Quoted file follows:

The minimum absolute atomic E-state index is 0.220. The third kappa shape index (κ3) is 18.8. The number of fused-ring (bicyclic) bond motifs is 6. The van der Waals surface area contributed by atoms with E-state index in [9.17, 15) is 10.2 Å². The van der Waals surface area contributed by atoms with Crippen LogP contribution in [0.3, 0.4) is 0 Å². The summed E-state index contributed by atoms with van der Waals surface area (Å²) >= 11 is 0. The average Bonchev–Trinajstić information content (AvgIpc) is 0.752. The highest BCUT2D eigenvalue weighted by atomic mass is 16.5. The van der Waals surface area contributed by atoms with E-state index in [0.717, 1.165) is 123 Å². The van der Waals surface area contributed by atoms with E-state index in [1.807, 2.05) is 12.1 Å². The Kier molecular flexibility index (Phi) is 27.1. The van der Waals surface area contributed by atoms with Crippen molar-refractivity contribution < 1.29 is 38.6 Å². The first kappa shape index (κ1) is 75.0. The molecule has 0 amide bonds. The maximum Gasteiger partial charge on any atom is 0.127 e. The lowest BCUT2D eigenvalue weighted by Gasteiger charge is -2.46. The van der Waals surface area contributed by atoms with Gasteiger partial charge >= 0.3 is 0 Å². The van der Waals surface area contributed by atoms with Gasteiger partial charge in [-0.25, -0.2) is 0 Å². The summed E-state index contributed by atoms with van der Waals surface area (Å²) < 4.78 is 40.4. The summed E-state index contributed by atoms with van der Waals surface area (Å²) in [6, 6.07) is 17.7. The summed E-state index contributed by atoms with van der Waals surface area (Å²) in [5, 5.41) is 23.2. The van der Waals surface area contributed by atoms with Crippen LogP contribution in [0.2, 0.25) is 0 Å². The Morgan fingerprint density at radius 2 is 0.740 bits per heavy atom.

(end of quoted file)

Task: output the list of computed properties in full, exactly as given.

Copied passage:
The minimum absolute atomic E-state index is 0.220. The third kappa shape index (κ3) is 18.8. The number of fused-ring (bicyclic) bond motifs is 6. The van der Waals surface area contributed by atoms with E-state index in [9.17, 15) is 10.2 Å². The van der Waals surface area contributed by atoms with Crippen LogP contribution in [0.3, 0.4) is 0 Å². The summed E-state index contributed by atoms with van der Waals surface area (Å²) >= 11 is 0. The average Bonchev–Trinajstić information content (AvgIpc) is 0.752. The highest BCUT2D eigenvalue weighted by atomic mass is 16.5. The van der Waals surface area contributed by atoms with E-state index in [0.717, 1.165) is 123 Å². The van der Waals surface area contributed by atoms with E-state index in [1.807, 2.05) is 12.1 Å². The Kier molecular flexibility index (Phi) is 27.1. The van der Waals surface area contributed by atoms with Crippen molar-refractivity contribution < 1.29 is 38.6 Å². The first kappa shape index (κ1) is 75.0. The molecule has 0 amide bonds. The maximum Gasteiger partial charge on any atom is 0.127 e. The lowest BCUT2D eigenvalue weighted by Gasteiger charge is -2.46. The van der Waals surface area contributed by atoms with Gasteiger partial charge >= 0.3 is 0 Å². The van der Waals surface area contributed by atoms with Gasteiger partial charge in [-0.25, -0.2) is 0 Å². The summed E-state index contributed by atoms with van der Waals surface area (Å²) < 4.78 is 40.4. The summed E-state index contributed by atoms with van der Waals surface area (Å²) in [6, 6.07) is 17.7. The summed E-state index contributed by atoms with van der Waals surface area (Å²) in [5, 5.41) is 23.2. The van der Waals surface area contributed by atoms with Crippen LogP contribution in [0.2, 0.25) is 0 Å². The Morgan fingerprint density at radius 2 is 0.740 bits per heavy atom.